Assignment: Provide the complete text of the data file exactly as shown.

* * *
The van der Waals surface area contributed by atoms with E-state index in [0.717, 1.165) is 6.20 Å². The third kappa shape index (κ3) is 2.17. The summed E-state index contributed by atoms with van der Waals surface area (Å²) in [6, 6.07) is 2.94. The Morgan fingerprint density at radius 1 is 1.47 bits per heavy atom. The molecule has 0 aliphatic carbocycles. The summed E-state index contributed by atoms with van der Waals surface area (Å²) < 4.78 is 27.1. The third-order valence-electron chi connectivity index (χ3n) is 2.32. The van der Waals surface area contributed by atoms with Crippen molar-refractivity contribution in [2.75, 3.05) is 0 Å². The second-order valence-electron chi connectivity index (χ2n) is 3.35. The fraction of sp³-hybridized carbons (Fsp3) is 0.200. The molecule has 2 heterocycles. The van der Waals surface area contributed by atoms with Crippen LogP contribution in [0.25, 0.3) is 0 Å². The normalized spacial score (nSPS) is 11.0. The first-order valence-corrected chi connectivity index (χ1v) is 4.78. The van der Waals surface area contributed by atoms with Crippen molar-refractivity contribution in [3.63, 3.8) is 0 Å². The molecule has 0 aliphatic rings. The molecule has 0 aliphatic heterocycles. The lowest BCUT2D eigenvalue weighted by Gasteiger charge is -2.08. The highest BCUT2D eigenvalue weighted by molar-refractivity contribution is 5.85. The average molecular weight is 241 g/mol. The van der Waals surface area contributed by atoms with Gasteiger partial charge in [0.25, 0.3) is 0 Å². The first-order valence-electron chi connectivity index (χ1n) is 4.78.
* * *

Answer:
The van der Waals surface area contributed by atoms with E-state index in [0.717, 1.165) is 6.20 Å². The third kappa shape index (κ3) is 2.17. The summed E-state index contributed by atoms with van der Waals surface area (Å²) in [6, 6.07) is 2.94. The Morgan fingerprint density at radius 1 is 1.47 bits per heavy atom. The molecule has 0 aliphatic carbocycles. The summed E-state index contributed by atoms with van der Waals surface area (Å²) < 4.78 is 27.1. The third-order valence-electron chi connectivity index (χ3n) is 2.32. The van der Waals surface area contributed by atoms with Crippen molar-refractivity contribution in [2.75, 3.05) is 0 Å². The second-order valence-electron chi connectivity index (χ2n) is 3.35. The fraction of sp³-hybridized carbons (Fsp3) is 0.200. The molecule has 2 heterocycles. The van der Waals surface area contributed by atoms with Crippen LogP contribution in [0.25, 0.3) is 0 Å². The normalized spacial score (nSPS) is 11.0. The first-order valence-corrected chi connectivity index (χ1v) is 4.78. The van der Waals surface area contributed by atoms with Crippen molar-refractivity contribution in [3.63, 3.8) is 0 Å². The molecule has 0 aliphatic rings. The molecule has 0 aliphatic heterocycles. The lowest BCUT2D eigenvalue weighted by Gasteiger charge is -2.08. The highest BCUT2D eigenvalue weighted by molar-refractivity contribution is 5.85. The average molecular weight is 241 g/mol. The van der Waals surface area contributed by atoms with Gasteiger partial charge in [0.25, 0.3) is 0 Å². The first-order valence-electron chi connectivity index (χ1n) is 4.78.